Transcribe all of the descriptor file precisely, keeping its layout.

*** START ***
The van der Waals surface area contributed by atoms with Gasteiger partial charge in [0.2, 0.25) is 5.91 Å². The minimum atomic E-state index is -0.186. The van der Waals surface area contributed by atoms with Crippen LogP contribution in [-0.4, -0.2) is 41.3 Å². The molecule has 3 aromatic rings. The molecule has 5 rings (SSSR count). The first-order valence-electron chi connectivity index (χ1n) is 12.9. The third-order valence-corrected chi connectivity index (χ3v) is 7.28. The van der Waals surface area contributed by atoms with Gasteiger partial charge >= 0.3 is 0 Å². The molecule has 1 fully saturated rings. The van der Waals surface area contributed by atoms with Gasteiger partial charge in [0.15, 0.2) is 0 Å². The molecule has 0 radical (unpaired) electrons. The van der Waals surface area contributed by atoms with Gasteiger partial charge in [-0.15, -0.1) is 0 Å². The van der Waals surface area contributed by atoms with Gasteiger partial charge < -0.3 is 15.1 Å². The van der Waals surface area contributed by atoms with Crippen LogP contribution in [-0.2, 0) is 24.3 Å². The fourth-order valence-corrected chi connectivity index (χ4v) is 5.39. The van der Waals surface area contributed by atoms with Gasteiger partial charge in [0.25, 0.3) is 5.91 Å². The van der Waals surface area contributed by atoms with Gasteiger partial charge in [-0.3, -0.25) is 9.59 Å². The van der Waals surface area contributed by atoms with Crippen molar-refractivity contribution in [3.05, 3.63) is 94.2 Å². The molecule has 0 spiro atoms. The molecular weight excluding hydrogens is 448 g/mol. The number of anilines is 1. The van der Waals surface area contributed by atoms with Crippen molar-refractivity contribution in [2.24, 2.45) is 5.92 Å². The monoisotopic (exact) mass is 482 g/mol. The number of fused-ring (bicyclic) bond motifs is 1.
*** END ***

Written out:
The van der Waals surface area contributed by atoms with Gasteiger partial charge in [0.2, 0.25) is 5.91 Å². The minimum atomic E-state index is -0.186. The van der Waals surface area contributed by atoms with Crippen LogP contribution in [-0.4, -0.2) is 41.3 Å². The molecule has 3 aromatic rings. The molecule has 5 rings (SSSR count). The first-order valence-electron chi connectivity index (χ1n) is 12.9. The third-order valence-corrected chi connectivity index (χ3v) is 7.28. The van der Waals surface area contributed by atoms with Gasteiger partial charge >= 0.3 is 0 Å². The molecule has 1 fully saturated rings. The van der Waals surface area contributed by atoms with Gasteiger partial charge in [0.15, 0.2) is 0 Å². The molecule has 0 radical (unpaired) electrons. The van der Waals surface area contributed by atoms with Gasteiger partial charge in [-0.15, -0.1) is 0 Å². The van der Waals surface area contributed by atoms with Gasteiger partial charge < -0.3 is 15.1 Å². The van der Waals surface area contributed by atoms with Crippen LogP contribution in [-0.2, 0) is 24.3 Å². The fourth-order valence-corrected chi connectivity index (χ4v) is 5.39. The van der Waals surface area contributed by atoms with Gasteiger partial charge in [0.25, 0.3) is 5.91 Å². The van der Waals surface area contributed by atoms with Gasteiger partial charge in [-0.3, -0.25) is 9.59 Å². The van der Waals surface area contributed by atoms with Crippen molar-refractivity contribution in [3.05, 3.63) is 94.2 Å². The molecule has 0 spiro atoms. The molecular weight excluding hydrogens is 448 g/mol. The number of anilines is 1. The van der Waals surface area contributed by atoms with Crippen molar-refractivity contribution in [2.24, 2.45) is 5.92 Å². The monoisotopic (exact) mass is 482 g/mol. The number of fused-ring (bicyclic) bond motifs is 1.